EC How Bond Vigilantes Really Think

Discussions on interest rates tend to fall into two camps – the state based view and the market based view. The state based view says that the government can always control the cost of its interest while the market based view argues that the market (typically “bond vigilantes”) can control the rate of interest. I find both of these views confused or at least misleading.

One of the nice things about being an actual bond portfolio manager is that I see how prices are set every day. I’ve basically spent the last 20 years watching prices change and understanding whether and how I can influence them and try to predict them. I have to know how the instruments work at a fundamental level or I don’t have a job. Now, there are millions of different fixed income markets, but for practical purposes there are two that matter – the risk free short-term market and the risk-filled long-term market. The short-term market is controlled almost exclusively by the Federal Reserve because they have a monopoly supply on the quantity of reserves and the short-term market is largely comprised of risk-free instruments related to these fixed government instruments. So, the Fed can set the interest rate of reserves with near precision. Bond traders know this and so they don’t “fight the Fed”.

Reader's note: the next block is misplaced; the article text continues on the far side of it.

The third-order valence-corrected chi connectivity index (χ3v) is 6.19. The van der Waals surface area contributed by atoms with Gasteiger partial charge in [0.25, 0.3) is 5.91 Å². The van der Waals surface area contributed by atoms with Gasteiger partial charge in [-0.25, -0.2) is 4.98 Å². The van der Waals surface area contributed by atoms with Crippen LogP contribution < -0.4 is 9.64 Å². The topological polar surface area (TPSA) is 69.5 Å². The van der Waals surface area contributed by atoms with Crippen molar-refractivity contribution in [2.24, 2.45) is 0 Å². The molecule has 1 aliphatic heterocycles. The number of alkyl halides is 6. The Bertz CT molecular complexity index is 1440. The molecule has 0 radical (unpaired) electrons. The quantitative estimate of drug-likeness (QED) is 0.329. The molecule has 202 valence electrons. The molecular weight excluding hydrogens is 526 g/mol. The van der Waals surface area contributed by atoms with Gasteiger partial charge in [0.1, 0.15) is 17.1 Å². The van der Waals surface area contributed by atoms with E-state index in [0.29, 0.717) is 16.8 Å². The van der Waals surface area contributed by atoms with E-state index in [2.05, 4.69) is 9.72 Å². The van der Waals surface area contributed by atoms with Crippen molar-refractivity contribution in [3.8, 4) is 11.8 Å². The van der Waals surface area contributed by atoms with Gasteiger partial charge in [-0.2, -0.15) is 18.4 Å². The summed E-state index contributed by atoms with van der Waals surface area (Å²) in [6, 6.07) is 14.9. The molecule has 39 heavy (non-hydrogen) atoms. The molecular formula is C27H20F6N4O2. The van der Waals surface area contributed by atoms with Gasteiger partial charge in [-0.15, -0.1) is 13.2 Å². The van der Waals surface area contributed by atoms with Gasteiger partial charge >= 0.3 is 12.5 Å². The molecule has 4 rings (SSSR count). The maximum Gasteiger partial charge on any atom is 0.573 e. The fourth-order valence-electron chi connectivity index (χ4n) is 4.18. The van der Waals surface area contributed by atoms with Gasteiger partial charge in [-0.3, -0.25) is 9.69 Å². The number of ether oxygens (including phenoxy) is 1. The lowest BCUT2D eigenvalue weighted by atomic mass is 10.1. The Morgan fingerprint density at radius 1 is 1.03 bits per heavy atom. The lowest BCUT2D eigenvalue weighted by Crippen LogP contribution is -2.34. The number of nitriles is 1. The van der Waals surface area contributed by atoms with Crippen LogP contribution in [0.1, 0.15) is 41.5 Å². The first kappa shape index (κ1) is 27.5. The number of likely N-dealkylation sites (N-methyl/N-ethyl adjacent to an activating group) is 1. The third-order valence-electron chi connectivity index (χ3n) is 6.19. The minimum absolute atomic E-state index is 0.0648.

The long end is different. The long end is where most of the “free market” risk exists with instruments like 30 year mortgages and whatnot. The government does not set the long end of the bond market and because it’s comprised of greater credit and duration risk it’s much more volatile. So, you can think of the yield curve like a person walking a dog on a 30 foot leash. At the short end near the person’s hand there is virtually no volatility in price because the leash is under tight control. The long end is related to the short-end, but far less controlled. It can and does swing wildly at times. But here’s the kicker – the dog walker is walking in a volatile environment. There is wind, rain and bumps in the road. And so these exogenous forces influence how we walk our dog and how much control we have. In fact, these forces mostly determine how we end up walking and how much control we have.

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Gary Anderson 4 weeks ago Contributor's comment

Well, I question this article. Art Cashin warned bond vigilantes a few months ago to behave. That means they exist, but they are cautiously unwilling to buck Cashin, since Cashin''s main concern is to protect the collateral.